What does ARES mean in ham radio?

What does ARES mean in ham radio?

The Amateur Radio Emergency Service (ARES) and the Radio Amateur Civil Emergency Service (RACES). These services consist of licensed amateur radio operators who are trained to provide radio communications services to civil and government agencies in times of emergency.

What is the difference between ARES and races?

ARES is activated before, during and after an emergency. RACES, on the other hand, almost never starts before an emergency and is active only during the emergency and during the immediate aftermath if government emergency management offices need communications support.

What do races and ARES have in common?

What do RACES and ARES have in common? RACES – Radio Amateur Civil Emergency Service (only active during periods of local, regional or national civil emergencies, such as hurricane Katrina.) What is the Radio Amateur Civil Emergency Service?

How do I join ARES?

ARES: You can register as an ARES volunteer simply by filling out the form and mailing it to the ARRL. You also need to join a local ARES team to participate in training and exercises. The easiest way to find out about the ARES organization in your area is to contact your ARRL section manager.

What does Ares races stand for?

Amateur Radio Emergency Service
“ARES” ® and “Amateur Radio Emergency Service” ® are registered trademarks of the American Radio Relay League, Incorporated and are used by permission.

How can a HAM radio help in an emergency?

Ham radio operators can provide voice and data communication in these scenarios. Ham radio operators may be used remotely at auxiliary command posts, emergency shelters, evacuation sites, emergency operations centers, medical facilities, police and fire stations, and public works sites.

What are Ares repeaters?

Repeaters, even ARES, RACES and Skywarn, are all run by individuals or amateur radio clubs. They own the repeater, they control what can/cannot be done on them.

What is an accepted practice for an amateur operator who has checked into a net?

Which of the following is an accepted practice for an amateur operator who has checked into a net? In an emergency, the Net Control operator is making a list of who has checked in, with the intention or at least the possibility of calling on them later. Until dismissed, it’s expected that you remain on frequency.

What is the limitation for emissions on the frequencies between 219 and 220 MHz?

The segment of the 1.25-meter band from 219-220 MHz is restricted to digital message forwarding only. For all amateur allocations above 220 MHz, there are no other sub-bands! Table 5-5 shows all of the subdivisions of amateur bands through 23 cm.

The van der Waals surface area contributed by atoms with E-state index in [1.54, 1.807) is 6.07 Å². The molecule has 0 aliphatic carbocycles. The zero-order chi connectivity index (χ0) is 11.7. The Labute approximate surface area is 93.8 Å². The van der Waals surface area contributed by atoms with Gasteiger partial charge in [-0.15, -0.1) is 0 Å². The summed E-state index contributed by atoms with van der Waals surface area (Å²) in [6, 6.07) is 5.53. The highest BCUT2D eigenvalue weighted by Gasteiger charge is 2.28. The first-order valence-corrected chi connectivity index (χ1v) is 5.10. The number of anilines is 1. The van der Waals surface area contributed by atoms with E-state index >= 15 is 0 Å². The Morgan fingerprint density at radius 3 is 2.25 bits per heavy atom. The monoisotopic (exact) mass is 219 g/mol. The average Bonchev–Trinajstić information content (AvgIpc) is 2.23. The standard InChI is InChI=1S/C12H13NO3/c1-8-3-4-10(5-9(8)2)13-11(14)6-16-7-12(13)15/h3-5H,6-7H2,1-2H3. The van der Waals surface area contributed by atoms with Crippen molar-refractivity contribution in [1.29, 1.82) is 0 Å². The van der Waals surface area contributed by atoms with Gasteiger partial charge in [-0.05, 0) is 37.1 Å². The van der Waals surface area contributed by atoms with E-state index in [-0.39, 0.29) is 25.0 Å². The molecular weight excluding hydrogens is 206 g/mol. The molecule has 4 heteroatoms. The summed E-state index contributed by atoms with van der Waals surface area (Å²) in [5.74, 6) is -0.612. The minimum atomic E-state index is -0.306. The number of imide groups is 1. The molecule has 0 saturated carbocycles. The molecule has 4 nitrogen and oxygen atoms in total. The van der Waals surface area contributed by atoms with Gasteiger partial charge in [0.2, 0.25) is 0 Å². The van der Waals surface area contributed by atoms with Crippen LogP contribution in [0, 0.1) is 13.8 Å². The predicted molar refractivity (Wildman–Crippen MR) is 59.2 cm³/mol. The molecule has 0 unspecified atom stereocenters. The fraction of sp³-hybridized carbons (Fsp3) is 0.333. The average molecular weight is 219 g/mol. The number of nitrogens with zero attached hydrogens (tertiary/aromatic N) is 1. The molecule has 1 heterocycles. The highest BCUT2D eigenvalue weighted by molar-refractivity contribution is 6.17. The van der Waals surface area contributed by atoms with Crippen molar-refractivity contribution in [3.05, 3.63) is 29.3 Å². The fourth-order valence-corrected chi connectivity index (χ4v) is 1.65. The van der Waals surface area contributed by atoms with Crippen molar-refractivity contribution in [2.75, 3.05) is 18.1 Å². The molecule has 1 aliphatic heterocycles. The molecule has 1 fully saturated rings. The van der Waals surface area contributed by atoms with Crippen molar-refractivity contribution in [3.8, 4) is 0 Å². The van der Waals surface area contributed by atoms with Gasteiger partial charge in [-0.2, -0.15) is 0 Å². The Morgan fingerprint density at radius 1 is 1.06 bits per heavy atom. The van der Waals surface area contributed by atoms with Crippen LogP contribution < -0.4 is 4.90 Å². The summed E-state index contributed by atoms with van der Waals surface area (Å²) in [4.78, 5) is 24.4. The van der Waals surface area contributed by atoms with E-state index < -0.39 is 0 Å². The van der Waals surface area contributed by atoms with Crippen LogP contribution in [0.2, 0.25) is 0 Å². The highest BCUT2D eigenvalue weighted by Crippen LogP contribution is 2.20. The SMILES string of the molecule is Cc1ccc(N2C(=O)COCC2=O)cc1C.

What is a ARES repeater?

What is a race radio?

PLMR – Private Land Mobile Radio (Race Radios), Commercial frequencies operated in the 150MHz and 160-170MHz regions. In order to operate on these frequencies, you must purchase a license explicitly for that frequency, to be used for business purposes.

What can be done with a ham radio?

So what can you do with an Amateur Radio license?

  • Talk to people in foreign countries.
  • Talk to people (both local and far away) on your drive to work.
  • Help in emergencies and natural disasters by providing communications.
  • Provide communications in parades or walkathons and other public service events.

What do you need to be a member of Ares?

Because ARES is an Amateur Radio program, only licensed radio amateurs are eligible for membership. The possession of emergency-powered equipment is desirable, but is not a requirement for membership. Fill out the ARES Registration form and submit it to your local Emergency Coordinator. Volunteers Wanted!

What does Ares stand for in emergency category?

Frequently, members of local ARES groups in the U.S. are registered with local government Emergency Management agencies to permit operations under the RACES rules, if ever needed. This allows continuation of operation during times of declared emergency when normal amateur operations might be prohibited.

Who are the local ARES groups working with?

Local ARES groups work with local governments. Section ARES groups work with state or county governments. ARRL works with the federal government. • There are many non-government affiliated organizations, including: the American Red Cross, the Salvation Army and faith-based organizations.

Do you need a go kit for Ares?

In addition to personal Go Kits, volunteers may also need to bring their long-term Deployment Kits. • A local ARES group may sign a Memorandum of Understanding with a local government agency or the MOU may be between an ARRL section to the state government.